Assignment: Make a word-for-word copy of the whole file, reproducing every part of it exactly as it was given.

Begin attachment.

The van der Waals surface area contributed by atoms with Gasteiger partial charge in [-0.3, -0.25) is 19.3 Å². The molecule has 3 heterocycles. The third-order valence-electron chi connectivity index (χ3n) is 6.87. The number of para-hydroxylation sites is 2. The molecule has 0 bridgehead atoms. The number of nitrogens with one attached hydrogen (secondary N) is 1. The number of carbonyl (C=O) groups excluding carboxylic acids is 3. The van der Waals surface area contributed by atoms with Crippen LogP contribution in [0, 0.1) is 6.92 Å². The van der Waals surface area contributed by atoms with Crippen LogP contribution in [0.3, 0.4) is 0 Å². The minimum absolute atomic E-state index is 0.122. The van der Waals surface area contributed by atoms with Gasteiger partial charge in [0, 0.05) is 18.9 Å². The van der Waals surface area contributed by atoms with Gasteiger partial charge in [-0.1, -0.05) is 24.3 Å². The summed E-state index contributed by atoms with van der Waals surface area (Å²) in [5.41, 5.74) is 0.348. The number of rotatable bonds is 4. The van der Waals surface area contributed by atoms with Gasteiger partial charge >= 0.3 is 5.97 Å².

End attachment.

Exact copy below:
The van der Waals surface area contributed by atoms with Gasteiger partial charge in [-0.3, -0.25) is 19.3 Å². The molecule has 3 heterocycles. The third-order valence-electron chi connectivity index (χ3n) is 6.87. The number of para-hydroxylation sites is 2. The molecule has 0 bridgehead atoms. The number of nitrogens with one attached hydrogen (secondary N) is 1. The number of carbonyl (C=O) groups excluding carboxylic acids is 3. The van der Waals surface area contributed by atoms with Crippen LogP contribution in [0, 0.1) is 6.92 Å². The van der Waals surface area contributed by atoms with Crippen LogP contribution in [0.3, 0.4) is 0 Å². The minimum absolute atomic E-state index is 0.122. The van der Waals surface area contributed by atoms with Gasteiger partial charge in [0, 0.05) is 18.9 Å². The van der Waals surface area contributed by atoms with Gasteiger partial charge in [-0.1, -0.05) is 24.3 Å². The summed E-state index contributed by atoms with van der Waals surface area (Å²) in [5.41, 5.74) is 0.348. The number of rotatable bonds is 4. The van der Waals surface area contributed by atoms with Gasteiger partial charge >= 0.3 is 5.97 Å².